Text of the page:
We’re in peak jamming season now, and I hope those of you who bring your banjos to festivals actually take them out and get into some real live jams. More players than most would imagine rarely if ever get to play music with other people. You know who you are!
Here’s some advice I gave a fellow who sent me a playing sample to qualify for an advanced camp. He and a friend were picking Foggy Mt. Top. When it was time for the banjo solo, there was no melody, but a cluster of well-executed licks that fit the chords.
While the playing sounded good, someone walking in the room during the banjo solo would have had no idea what song was being played. But “the bluegrass way” is for solos to be based on the melody, not just on the chords. Most bluegrass bandleaders try to get their musicians to state the melody quite clearly, especially on the first breaks to songs. Even variations are based on the melody. As I’ve heard it said, “The song already has a melody that people like. Do you suppose you’re going to make up one that’s better?” Or as Rob McCoury says his dad advises him, “He always wants me to play that pesky little melody!”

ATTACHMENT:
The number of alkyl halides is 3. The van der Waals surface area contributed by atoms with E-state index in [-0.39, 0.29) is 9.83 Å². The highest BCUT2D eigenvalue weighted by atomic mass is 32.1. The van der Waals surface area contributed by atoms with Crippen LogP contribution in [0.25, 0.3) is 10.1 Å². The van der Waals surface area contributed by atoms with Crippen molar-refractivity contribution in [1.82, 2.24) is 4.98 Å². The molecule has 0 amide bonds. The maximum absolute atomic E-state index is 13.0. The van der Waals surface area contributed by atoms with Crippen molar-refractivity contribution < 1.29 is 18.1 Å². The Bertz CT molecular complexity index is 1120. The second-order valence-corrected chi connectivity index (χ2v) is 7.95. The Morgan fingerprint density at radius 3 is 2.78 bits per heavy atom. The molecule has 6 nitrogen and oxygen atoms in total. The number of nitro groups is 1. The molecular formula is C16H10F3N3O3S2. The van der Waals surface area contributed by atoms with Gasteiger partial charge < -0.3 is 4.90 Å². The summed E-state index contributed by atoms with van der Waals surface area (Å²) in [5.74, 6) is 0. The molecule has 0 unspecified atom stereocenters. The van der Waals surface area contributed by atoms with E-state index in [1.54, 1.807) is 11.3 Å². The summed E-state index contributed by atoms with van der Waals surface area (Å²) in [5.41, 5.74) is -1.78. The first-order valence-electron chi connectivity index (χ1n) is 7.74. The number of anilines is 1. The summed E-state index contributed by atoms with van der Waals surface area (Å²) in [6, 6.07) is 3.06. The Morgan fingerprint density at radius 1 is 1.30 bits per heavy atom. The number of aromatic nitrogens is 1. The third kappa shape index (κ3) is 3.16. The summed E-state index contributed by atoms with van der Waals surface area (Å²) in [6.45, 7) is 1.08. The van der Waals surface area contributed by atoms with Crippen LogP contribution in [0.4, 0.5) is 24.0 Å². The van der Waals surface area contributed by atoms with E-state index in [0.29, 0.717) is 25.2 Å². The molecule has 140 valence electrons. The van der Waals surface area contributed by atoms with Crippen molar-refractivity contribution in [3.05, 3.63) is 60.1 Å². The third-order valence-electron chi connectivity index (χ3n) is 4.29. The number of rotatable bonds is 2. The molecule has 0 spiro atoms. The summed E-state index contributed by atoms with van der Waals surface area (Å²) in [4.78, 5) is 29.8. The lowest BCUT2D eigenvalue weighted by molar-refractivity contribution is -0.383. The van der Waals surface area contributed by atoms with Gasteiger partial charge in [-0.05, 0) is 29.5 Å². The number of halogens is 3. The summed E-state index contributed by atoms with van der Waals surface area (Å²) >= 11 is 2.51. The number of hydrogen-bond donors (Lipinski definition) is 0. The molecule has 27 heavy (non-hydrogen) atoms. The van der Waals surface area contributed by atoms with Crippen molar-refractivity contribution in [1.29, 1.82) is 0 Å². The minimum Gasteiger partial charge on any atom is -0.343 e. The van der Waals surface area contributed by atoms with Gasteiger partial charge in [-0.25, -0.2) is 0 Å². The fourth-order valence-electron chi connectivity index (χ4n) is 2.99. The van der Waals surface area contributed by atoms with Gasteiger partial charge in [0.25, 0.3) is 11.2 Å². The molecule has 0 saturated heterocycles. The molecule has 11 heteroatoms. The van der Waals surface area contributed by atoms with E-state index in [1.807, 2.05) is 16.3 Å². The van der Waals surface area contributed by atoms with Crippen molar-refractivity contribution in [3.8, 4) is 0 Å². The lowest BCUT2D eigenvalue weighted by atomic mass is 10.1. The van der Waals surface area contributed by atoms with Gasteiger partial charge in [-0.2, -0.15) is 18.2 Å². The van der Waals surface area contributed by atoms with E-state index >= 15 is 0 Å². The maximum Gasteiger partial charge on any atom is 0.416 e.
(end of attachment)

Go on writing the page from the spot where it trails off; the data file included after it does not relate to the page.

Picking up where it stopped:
In a jam, settling for non-melody playing is not so much an indulgence as a necessity. You’re faking it after all, and generic licks that fit the chords are an acceptable fallback mode.
But the better players tend to find at least some of the melody and work it in, even when faking it on the fly — thanks to a quick connection between thinking of a melody and finding it on the banjo neck. This is a skill you can cultivate. How? Here’s a method to practice it and put it to the test: Start hunting melodies, and check their accuracy.